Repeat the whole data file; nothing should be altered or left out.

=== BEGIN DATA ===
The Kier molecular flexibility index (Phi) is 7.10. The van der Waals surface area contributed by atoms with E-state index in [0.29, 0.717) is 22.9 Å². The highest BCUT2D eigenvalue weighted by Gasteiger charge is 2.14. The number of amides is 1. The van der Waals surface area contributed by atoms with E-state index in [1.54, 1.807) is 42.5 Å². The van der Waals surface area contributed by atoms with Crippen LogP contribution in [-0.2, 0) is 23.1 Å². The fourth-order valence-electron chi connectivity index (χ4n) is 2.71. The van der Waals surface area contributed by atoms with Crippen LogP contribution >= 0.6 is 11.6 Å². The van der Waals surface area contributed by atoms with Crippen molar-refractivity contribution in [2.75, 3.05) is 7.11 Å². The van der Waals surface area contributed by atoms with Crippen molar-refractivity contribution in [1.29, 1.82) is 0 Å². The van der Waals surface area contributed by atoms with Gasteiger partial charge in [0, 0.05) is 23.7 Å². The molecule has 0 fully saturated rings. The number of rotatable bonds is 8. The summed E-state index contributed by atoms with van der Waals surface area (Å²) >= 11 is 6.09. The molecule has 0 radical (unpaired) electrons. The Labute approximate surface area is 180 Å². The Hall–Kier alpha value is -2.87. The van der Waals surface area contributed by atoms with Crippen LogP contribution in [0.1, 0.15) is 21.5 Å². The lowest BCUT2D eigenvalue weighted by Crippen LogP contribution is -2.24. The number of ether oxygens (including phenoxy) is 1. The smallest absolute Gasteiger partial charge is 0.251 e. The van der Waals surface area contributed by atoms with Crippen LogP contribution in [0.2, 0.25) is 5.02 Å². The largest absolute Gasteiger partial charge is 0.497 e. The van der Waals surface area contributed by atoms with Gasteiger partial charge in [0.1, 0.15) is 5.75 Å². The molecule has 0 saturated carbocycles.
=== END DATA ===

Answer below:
The Kier molecular flexibility index (Phi) is 7.10. The van der Waals surface area contributed by atoms with E-state index in [0.29, 0.717) is 22.9 Å². The highest BCUT2D eigenvalue weighted by Gasteiger charge is 2.14. The number of amides is 1. The van der Waals surface area contributed by atoms with E-state index in [1.54, 1.807) is 42.5 Å². The van der Waals surface area contributed by atoms with Crippen LogP contribution in [-0.2, 0) is 23.1 Å². The fourth-order valence-electron chi connectivity index (χ4n) is 2.71. The van der Waals surface area contributed by atoms with Crippen LogP contribution >= 0.6 is 11.6 Å². The van der Waals surface area contributed by atoms with Crippen molar-refractivity contribution in [2.75, 3.05) is 7.11 Å². The van der Waals surface area contributed by atoms with Crippen molar-refractivity contribution in [1.29, 1.82) is 0 Å². The van der Waals surface area contributed by atoms with Gasteiger partial charge in [0, 0.05) is 23.7 Å². The molecule has 0 fully saturated rings. The number of rotatable bonds is 8. The summed E-state index contributed by atoms with van der Waals surface area (Å²) >= 11 is 6.09. The molecule has 0 radical (unpaired) electrons. The Labute approximate surface area is 180 Å². The Hall–Kier alpha value is -2.87. The van der Waals surface area contributed by atoms with Crippen LogP contribution in [0.1, 0.15) is 21.5 Å². The lowest BCUT2D eigenvalue weighted by Crippen LogP contribution is -2.24. The number of ether oxygens (including phenoxy) is 1. The smallest absolute Gasteiger partial charge is 0.251 e. The van der Waals surface area contributed by atoms with Crippen LogP contribution in [0.2, 0.25) is 5.02 Å². The largest absolute Gasteiger partial charge is 0.497 e. The van der Waals surface area contributed by atoms with Gasteiger partial charge in [0.1, 0.15) is 5.75 Å². The molecule has 0 saturated carbocycles.